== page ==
Stemergy: Renewable Fibre Technology

Hemp parts made here for electric car project

26 August 2010

By RANDY FIEDLER - Red Deer Advocate

Scott getschel of Fiber-Werx International Inc. blows cuttings away as a five axis CNC router carves the mold for the Kestrel electric car's door from a fiberglass foam block in the company's Sylvan lake shop.

Fiber-Werx International Inc. began making a mould this week for the composite hemp door panels of the Kestrel, a four-seat electric car prototype. Built by Project Eve, a 15-company Canadian consortium, the Kestrel will range 40 to 160 km at up to 90 km/h before needing a recharge, depending on battery. It's the first of five models that would be built over three years.

Consortium co-founder and Kestrel designer Motive Industries of Calgary contracted the custom fibreglass manufacturing and repair firm it has worked with before.

“We'll be doing all the body parts, especially inner and outer skins,” said Fiber-Werx owner Scott Getschel, whose company also makes customized front grilles for SUVs converted to electric power by Vancouver's Rapid Electric Vehicles.

A computer-controlled five-axis router turned a fibreglass foam block into the shape of the Kestrel's door profile. The block will then be coated with tooling putty before coated again with fibreglass for the final mould.

A composite of hemp fibre and fibreglass would be injected into the mould to produce the door itself.

The light, low-cost hemp fibre replaces metal components, although not the frame. Hemp mats from plants grown near Vegreville were developed by Alberta Innovates-Technology Futures, the provincial Crown corporation that provides technical help and funding to help commercialize new technologies.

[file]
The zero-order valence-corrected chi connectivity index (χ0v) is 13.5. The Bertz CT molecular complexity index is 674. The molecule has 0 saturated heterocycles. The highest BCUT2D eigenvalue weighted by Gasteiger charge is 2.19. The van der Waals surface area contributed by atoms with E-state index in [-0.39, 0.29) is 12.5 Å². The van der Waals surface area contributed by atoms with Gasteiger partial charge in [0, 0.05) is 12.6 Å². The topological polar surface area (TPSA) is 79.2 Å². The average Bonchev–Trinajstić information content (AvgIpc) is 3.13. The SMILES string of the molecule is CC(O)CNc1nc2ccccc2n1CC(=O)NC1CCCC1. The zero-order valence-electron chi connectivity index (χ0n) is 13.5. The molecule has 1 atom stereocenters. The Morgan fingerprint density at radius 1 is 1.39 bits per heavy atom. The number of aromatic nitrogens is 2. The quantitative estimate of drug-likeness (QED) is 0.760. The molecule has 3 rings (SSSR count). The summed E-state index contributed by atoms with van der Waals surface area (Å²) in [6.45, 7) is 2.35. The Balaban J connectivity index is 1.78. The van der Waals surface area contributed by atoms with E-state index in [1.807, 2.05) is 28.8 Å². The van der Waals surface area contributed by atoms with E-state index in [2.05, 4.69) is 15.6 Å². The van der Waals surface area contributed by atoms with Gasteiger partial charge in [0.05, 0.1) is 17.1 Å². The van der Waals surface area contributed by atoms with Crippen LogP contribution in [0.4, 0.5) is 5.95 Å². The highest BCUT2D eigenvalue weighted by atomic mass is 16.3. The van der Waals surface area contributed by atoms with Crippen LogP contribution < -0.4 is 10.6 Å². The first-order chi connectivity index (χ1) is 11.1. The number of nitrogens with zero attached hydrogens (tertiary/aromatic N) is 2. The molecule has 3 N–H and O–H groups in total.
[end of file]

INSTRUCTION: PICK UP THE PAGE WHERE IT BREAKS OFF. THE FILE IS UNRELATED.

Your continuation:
“We'll work with them on using the fibre,” said Getschel.

If things go well, Getschel said he'd expand his 17,000-square-foot plant to take on all of Project Eve's manufacturing needs.

If the Kestrel meets expectations, up to 20 electric vehicles could be made next year — and Derek Gratz hopes to build them here.

Gratz, Red Deer College's director of applied research and innovation, recently met with Motive Industries president Nathan Armstrong to discuss Project Eve's plans to use select Canadian polytechnic schools to work on its electric vehicles.

Gratz hopes RDC automotive service students would construct the Kestrel body before it's sent elsewhere for final assembly.

There's potential to have students studying power and control systems work on later models.

“Their first generation of prototypes is really well suited to us here. It should be a really cool opportunity.”

Gratz, whose first degree was in automotive design, credited collaboration between business, government and colleges for the chance to work on the electric car.

“How do we get industry involved with our students? How do we diversify this economy and get oil and gas expertise engaged in that diversification? It's the connectivity within the system.”

Despite their optimism, Gratz and Getschel both said everything depends on Project Eve getting the necessary investor or government funding to carry on with design and manufacture.

The Kestrel will be unveiled at the Electric Vehicle conference and trade show in Vancouver, Sept. 13 to 16.

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About Stemergy

Stemergy bio-fiber is focused on producing and supplying renewable bio-fibres - derived from annual stem fiber plants such as flax and hemp - to the expanding global bio-fiber marketplace.